John Henley Hill, an Indiana Quaker, was born Nov. 30, 1839, in Richmond, Wayne County, Ind. He married Phoebe E. Branson on April 16, 1861, in Wayne County, Indiana. To this union brought two daughters, Olive, born in 1864, and Bertha, born in 1867. 

John H. Henley is enumerated in the 1870 U.S. Federal Census, Wayne Township, Richmond, Indiana, living with his parents, Harmon and Mary Hill, and his two young daughters, and his profession was listed as a farmer. 

Phoebe Branson Hill died in 1870, and John Hill then married Phoebe’s sister Susanna on March 12, 1871. 

The Hills apparently were prominent people with Harmon Hill showing a property value of $2,000 and a personal estate value of $2,000. This Hill family is also shown in the U.S. Hinkshaw Index to Selected Quaker Records 1860-1940 database online. 

Isaiah Branson, father of Phoebe and Susanna Branson, was born in 1799 in Stafford County, Virginia. He and his family had moved to Wayne County from Uniontown, Belmont County, Ohio, in 1852. It was in Uniontown that Mr. Branson, with strong convictions against slavery, helped a fugitive family to liberty, which caused him a four-year lawsuit. 

Their home in Belmont County was always a refuge for fugitive slaves. The Branson family were all well-educated; in 1876, John and Susanna Hill participated in demonstrating a knitting machine at the Centennial International Exposition of 1876, held in Philadelphia. It was the first official World’s Fair held in the United States.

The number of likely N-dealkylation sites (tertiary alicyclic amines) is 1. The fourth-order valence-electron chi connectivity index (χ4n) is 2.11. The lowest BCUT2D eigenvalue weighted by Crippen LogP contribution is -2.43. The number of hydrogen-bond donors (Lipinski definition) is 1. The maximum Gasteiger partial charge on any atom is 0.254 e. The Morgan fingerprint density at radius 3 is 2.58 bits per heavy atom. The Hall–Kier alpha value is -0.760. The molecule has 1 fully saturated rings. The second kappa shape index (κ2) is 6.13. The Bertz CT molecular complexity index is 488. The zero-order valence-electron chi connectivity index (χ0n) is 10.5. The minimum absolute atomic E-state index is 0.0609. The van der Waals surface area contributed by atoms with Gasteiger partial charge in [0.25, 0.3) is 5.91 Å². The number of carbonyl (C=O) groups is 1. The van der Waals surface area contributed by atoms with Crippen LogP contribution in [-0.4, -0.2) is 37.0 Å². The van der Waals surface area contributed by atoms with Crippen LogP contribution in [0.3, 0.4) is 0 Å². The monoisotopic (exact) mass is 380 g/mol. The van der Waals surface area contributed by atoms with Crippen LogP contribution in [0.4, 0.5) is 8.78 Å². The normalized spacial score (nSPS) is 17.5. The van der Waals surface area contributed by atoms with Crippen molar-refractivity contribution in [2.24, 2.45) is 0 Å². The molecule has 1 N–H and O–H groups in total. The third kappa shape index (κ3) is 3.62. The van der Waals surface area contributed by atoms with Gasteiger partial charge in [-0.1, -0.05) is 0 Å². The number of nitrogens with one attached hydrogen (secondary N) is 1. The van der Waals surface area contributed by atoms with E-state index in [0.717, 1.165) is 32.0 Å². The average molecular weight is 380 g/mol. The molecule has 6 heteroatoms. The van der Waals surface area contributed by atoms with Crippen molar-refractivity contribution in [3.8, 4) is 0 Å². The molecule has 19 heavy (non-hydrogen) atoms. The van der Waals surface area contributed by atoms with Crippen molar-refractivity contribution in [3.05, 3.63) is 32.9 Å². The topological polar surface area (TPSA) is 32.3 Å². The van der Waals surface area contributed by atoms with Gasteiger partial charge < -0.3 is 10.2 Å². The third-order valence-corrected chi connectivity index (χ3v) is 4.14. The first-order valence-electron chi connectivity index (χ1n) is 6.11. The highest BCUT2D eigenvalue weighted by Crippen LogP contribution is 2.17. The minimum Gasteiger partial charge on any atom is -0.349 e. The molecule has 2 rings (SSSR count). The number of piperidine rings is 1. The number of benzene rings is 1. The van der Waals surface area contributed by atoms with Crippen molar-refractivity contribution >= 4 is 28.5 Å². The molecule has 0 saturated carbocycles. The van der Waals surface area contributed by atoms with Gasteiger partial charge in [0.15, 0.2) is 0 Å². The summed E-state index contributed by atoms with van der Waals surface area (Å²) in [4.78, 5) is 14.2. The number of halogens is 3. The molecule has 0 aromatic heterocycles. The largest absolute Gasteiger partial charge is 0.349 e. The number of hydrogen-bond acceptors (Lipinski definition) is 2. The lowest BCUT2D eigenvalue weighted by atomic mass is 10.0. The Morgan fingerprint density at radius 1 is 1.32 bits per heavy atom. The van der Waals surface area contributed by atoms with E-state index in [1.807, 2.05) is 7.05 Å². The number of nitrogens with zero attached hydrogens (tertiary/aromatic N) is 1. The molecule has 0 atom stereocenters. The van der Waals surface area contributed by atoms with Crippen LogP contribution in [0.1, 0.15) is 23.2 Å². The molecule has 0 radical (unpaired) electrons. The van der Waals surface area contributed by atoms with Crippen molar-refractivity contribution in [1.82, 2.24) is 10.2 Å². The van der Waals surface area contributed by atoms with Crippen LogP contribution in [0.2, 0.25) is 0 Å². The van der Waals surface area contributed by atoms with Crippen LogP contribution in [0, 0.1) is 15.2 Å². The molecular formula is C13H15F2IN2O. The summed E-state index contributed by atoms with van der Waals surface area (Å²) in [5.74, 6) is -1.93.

It was there that they met Col. George W. Grant, who was from Huntsville, Walker County, Texas, and was the benefactor of a freedman’s colony known as Grant’s Colony, sometimes also known as Harmony Settlement.

This colony was located two miles east of Huntsville in Walker County. It was planned model farming community on 8,000 acres belonging to Col. Grant. Grant provided the land for a school and two churches, and the colony was predominately a freedman’s village. 

Col. Grant described his project at the Colony and persuaded John and Susanna to come to the Colony to manage it. 

After one year, in about 1877 or 1878, the Hill’s left Grant Colony and moved to Trinity. It is not known where the Hill’s lived upon arriving in Trinity but in 1880 John H. Hill purchased 200 acres from S.T. Robb.

The 1880 U.S. Federal Census for Trinity County shows John H. Hill, wife Susanna, and children living in Trinity County. There is another man named Wm. Faulk, born in Pennsylvania with the profession of “mechanic,” in the Hill household.